The Indian space mission was in its very nascent stage when the Space Race was at its peak. The Indian space program owes its development and expansion to the aid and assistance of both the United States and the USSR because Indian space scientists and engineers were sent to train in both those countries. As a nonaligned country, India maintained a delicate balance between keeping good relations with both the superpowers, especially in the arena of space cooperation. As a result, the Indian Space Research Organisation went on to become one of the best space research institutions in the world.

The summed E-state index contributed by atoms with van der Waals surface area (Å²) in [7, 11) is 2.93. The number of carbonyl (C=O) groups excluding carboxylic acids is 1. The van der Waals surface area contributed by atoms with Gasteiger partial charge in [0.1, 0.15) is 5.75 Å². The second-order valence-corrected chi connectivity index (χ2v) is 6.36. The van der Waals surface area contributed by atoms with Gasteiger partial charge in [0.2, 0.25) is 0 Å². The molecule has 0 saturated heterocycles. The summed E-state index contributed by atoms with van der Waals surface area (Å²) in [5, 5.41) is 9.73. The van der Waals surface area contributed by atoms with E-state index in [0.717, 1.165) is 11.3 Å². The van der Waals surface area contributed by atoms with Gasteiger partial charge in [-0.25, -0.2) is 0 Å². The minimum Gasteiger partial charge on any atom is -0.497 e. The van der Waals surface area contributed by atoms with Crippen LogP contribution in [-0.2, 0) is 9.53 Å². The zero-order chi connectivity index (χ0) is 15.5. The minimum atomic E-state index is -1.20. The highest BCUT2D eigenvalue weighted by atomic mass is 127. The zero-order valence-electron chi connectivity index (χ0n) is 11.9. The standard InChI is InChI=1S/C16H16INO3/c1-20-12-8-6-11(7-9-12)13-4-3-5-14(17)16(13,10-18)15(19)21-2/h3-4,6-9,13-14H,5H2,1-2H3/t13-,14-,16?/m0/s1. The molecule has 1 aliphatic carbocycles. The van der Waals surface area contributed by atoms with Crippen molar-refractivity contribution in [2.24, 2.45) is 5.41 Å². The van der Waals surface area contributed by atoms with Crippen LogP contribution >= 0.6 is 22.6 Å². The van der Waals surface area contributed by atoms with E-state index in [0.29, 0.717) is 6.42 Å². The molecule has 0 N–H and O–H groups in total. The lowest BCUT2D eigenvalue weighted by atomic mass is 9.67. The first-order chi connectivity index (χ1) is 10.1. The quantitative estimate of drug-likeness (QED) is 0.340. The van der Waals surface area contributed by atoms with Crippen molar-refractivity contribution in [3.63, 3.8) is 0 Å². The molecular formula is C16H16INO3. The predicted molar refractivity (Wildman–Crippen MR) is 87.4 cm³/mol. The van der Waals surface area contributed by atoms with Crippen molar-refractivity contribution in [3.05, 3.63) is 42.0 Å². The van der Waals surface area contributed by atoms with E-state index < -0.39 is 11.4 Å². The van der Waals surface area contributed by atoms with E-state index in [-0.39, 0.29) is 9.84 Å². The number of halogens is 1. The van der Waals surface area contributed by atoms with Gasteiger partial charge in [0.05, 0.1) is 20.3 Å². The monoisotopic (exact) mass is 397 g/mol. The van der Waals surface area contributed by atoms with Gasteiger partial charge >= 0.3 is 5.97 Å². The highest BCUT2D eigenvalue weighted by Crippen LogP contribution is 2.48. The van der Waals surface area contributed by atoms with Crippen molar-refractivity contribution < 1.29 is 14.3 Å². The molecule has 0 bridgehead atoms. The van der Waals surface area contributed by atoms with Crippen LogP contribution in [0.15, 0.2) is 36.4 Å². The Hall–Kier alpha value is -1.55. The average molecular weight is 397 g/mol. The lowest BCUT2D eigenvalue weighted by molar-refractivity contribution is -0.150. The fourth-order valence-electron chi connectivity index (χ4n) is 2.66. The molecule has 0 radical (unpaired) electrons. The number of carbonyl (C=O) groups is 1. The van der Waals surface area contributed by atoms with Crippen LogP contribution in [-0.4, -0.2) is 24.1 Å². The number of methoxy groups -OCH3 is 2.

In conclusion, the Space Race is one of the most iconic moments in the history of mankind. It is quite difficult to assess its full impact in the area of space research and technology. One thing is for sure though—if there had been no Space Race, then surely the world of space research and space missions would be quite different from what it is today.
Martand Jha is a junior research fellow at Jawaharlal Nehru University’s School of International Studies Center for Russian and Central Asian Studies in New Delhi, India.